Brazilian pine, a durable, honey-colored wood, has a straight grain and subdued growth ring pattern. It lends itself well to construction projects and has a superior ability to hold screws.
The southern forests of Brazil produce much of the pine for not only building projects, but making paper, according to Homewood City Schools Board of Education in Alabama.
Interior and exterior applications for Brazilian pine plywood include roofing, flooring, furniture manufacturing, and joinery.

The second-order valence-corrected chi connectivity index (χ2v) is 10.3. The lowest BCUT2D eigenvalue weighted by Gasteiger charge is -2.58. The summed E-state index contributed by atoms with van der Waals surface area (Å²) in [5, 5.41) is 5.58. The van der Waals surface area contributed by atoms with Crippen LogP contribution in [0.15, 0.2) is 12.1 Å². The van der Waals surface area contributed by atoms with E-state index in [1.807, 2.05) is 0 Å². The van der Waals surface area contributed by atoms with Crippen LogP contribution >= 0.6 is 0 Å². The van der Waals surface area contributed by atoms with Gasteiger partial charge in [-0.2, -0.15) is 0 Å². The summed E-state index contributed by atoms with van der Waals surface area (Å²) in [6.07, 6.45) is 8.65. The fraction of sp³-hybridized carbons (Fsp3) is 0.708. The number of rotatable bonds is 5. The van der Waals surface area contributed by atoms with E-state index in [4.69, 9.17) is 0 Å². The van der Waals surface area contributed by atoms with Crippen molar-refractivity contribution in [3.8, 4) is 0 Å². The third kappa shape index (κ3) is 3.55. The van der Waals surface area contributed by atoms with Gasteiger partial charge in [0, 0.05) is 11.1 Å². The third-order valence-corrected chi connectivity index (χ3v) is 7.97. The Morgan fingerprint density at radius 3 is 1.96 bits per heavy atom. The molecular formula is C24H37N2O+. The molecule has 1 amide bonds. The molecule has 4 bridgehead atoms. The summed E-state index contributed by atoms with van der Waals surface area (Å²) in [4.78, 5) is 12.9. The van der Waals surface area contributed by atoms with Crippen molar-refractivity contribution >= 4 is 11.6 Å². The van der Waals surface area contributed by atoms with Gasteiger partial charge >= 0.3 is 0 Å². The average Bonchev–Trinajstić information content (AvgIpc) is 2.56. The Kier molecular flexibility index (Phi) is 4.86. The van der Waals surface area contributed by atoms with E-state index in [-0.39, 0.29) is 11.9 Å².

Brazilian pine has a hardness and density comparable to American yellow pine but less than Far Eastern pine, according to Open Russia News.
Unlike cedars, Brazilian pine produces no protective natural oils that resist insects, weather, and rot.
Applying a finish like Murphy's Oil to the wood one to two times a year will help maintain its appearance and prevent it from degrading.
According to the U.S. Forest Service, growing pine and other trees in Brazil cost over 50 percent less in recent years than in the U.S. because the climate promotes faster growth and harvest. In addition, land rents for less.